• Most major mobile operating systems support HOTP.

Time-Based OTP

Adds to HOTP by introducing a time-based factor to OTP authentication.

HOTP is only invalidated after used to successfully authenticate.

  • Allows an attacker to take advantage of the password if it is never used.

TOTP addresses this flaw by invalidating the password after a time.

  • Attacker must steal password within time period.
  • Difficult to carry out attack this quickly.
  • Useful defense against authentication abuse.

Password Authentication Protocol

Password Authentication Protocol is an authentication protocol that sends user IDs and passwords as plaintext.

  • Typically used when a remote client is connecting to a non-Windows server.
  • Server receives user ID and password, then compares to a list of credentials.
  • Allows remote access to resources if match is found.
  • Lacks encryption and should be avoided.

Challenge-Handshake Authentication Protocol

Encrypted authentication protocol used to provide access control to remote access servers.

  • Developed so passwords wouldn’t need to be sent in plaintext.
  • Typically used to connect non-Windows servers.
  • Use MD5 hashing and challenge-response mechanism.
  • Can accept connections from most authentication methods.
  • Considered obsolete due to weaknesses of MDS.

NT LAN Manager

A challenge-response authentication protocol created by Microsoft and first released in early versions of Windows NT.

The NTLM process:

  1. Client establishes connection to server.
  2. Server responds with a challenge to establish clients identity.
  3. Client responds to challenge with authentication information.

  • Weak to brute force cracking attempts due to outdated encryption algorithms.
  • Weak to pass the hash attacks.
  • Discouraged by Microsoft.
  • Kerberos is preferred in Active Directory domains.

Authentication, Authorization, and Accounting

A security concept for a centralized platform that performs three separate identity-based tasks.

Tasks are:

  • Verifying object identification (authentication).
  • Ensuring object is assigned relevant permissions (authorization).
  • Logging actions to create an audit trail (accounting).

AAA solutions are the gatekeepers that provide access to network services.

Remote Authentication Dial-In User Service

Remote Authentication Dial-In User Service is an Internet standard protocol that provides AAA services.

  • You configure an access server as the RADIUS server.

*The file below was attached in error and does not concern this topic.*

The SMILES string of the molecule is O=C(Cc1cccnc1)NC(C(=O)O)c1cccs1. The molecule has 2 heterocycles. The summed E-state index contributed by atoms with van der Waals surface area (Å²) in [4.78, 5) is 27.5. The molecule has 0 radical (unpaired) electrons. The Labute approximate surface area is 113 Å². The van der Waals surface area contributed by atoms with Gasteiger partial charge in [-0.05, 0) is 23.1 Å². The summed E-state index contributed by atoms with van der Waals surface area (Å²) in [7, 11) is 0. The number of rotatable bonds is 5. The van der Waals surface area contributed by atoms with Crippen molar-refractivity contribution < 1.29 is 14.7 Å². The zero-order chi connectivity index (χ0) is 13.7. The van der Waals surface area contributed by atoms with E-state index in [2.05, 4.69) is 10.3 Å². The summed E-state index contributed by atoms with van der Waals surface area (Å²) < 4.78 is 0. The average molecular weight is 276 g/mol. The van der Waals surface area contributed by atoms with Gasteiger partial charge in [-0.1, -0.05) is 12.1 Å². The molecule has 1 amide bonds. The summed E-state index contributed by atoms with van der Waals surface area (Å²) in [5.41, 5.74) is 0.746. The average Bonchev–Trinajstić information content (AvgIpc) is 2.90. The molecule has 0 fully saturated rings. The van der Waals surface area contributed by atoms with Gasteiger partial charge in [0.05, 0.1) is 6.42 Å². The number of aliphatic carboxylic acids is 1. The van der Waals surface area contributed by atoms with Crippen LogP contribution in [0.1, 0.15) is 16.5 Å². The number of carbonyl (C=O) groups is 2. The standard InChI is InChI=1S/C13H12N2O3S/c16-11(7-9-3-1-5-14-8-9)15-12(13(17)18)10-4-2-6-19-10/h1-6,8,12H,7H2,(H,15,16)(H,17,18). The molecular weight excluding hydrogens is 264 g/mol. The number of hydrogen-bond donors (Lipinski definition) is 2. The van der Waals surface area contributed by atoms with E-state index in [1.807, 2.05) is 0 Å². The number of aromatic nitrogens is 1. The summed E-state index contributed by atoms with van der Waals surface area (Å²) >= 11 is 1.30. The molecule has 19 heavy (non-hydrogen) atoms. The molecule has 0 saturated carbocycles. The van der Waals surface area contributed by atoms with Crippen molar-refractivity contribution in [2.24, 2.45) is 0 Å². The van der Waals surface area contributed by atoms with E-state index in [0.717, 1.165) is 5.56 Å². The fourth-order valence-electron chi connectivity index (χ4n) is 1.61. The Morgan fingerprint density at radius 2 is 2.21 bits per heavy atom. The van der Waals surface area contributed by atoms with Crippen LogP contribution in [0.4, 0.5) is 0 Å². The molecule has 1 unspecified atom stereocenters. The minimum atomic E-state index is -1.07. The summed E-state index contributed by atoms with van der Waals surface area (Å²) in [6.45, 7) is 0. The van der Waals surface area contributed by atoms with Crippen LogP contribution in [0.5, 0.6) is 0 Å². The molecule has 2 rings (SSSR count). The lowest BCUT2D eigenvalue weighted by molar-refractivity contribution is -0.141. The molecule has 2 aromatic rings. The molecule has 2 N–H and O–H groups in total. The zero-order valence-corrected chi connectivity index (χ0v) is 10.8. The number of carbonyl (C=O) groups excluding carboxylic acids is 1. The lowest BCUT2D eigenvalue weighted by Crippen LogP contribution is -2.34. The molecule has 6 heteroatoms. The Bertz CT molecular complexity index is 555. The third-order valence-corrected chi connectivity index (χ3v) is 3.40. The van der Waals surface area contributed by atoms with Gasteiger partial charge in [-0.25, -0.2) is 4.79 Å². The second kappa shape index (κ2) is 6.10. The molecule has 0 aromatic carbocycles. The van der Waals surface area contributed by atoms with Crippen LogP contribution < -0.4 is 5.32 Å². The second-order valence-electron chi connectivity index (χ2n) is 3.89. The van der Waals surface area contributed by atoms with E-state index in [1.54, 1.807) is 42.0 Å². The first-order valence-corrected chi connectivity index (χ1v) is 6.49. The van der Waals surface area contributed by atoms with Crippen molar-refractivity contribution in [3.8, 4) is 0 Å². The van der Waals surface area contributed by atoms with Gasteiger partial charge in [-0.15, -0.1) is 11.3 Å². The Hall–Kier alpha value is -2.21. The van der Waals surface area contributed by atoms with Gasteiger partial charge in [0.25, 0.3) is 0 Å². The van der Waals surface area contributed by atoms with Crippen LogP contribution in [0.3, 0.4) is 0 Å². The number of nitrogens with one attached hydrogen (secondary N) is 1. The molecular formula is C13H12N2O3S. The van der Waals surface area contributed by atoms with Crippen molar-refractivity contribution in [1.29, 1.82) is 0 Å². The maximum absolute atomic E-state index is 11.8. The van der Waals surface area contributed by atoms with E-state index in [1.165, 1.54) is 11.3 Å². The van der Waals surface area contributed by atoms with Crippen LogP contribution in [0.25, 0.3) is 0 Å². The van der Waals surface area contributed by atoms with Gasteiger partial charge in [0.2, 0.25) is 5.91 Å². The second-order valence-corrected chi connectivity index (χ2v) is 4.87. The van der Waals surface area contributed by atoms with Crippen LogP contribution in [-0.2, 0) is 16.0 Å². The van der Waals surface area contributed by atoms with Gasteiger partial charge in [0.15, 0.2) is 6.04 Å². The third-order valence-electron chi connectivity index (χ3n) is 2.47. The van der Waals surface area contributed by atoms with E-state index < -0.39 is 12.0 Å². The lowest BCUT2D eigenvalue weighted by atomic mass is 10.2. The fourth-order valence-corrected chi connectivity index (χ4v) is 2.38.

• Other access servers are RADIUS clients.
  • Clients pass authentication requests to server for verification.
  • Centralizes user configuration, remote access policies, and usage logging.

Network access server is the general term for a remote access server used in RADIUS.

Terminal Access Controller Access-Control System (TACACS)

TACACS/TACACS Plus are Protocols that provide AAA services for remote users.

TACACS+ is more secure and scalable than RADIUS.

  • Accepts login requests and authenticates user based on credentials.
  • Encrypts all data in authentication transmissions, not just password.
  • Separates authentication from authorization, instead of combining into one packet.

  • Original TACACS and XTACACS are superseded by TACACS+
  • No native Windows support, but some solutions are available.
  • Solutions also available for Linux systems.


An authentication service based on a time-sensitive ticket-granting system.

  • Developed by MIT to use a single-sign on method of access.
  • User credentials are passed to authentication server.
  • Authentication server has an access list and allows access based on credentials.
  • Centralized authentication server manages access to a variety of resources.
  • Often used with Active Directory to authenticate users in a domain.
  • Employs mutual authentication.
  • Uses modern encryption standards to improve on NTLM and other protocols.

Account Management

The processes, functions, and policies used to effectively manage user accounts in an organization.

  • Specific IAM function.
  • Admins can create, update, modify, and delete accounts tied to identities.
  • User accounts allow or deny access to information systems and resources.
  • With proper controls in place, the organization can manage accounts.

Account Privileges

  • User accounts are provided with permissions such as accessing files and services.
  • Can be user-assigned for unique job functions/tasks.

Can also be group-based.

  • Assigned to groups of users.
  • Each user in group has the same permissions.
  • Effective for grouping users by department (i.e., RBAC).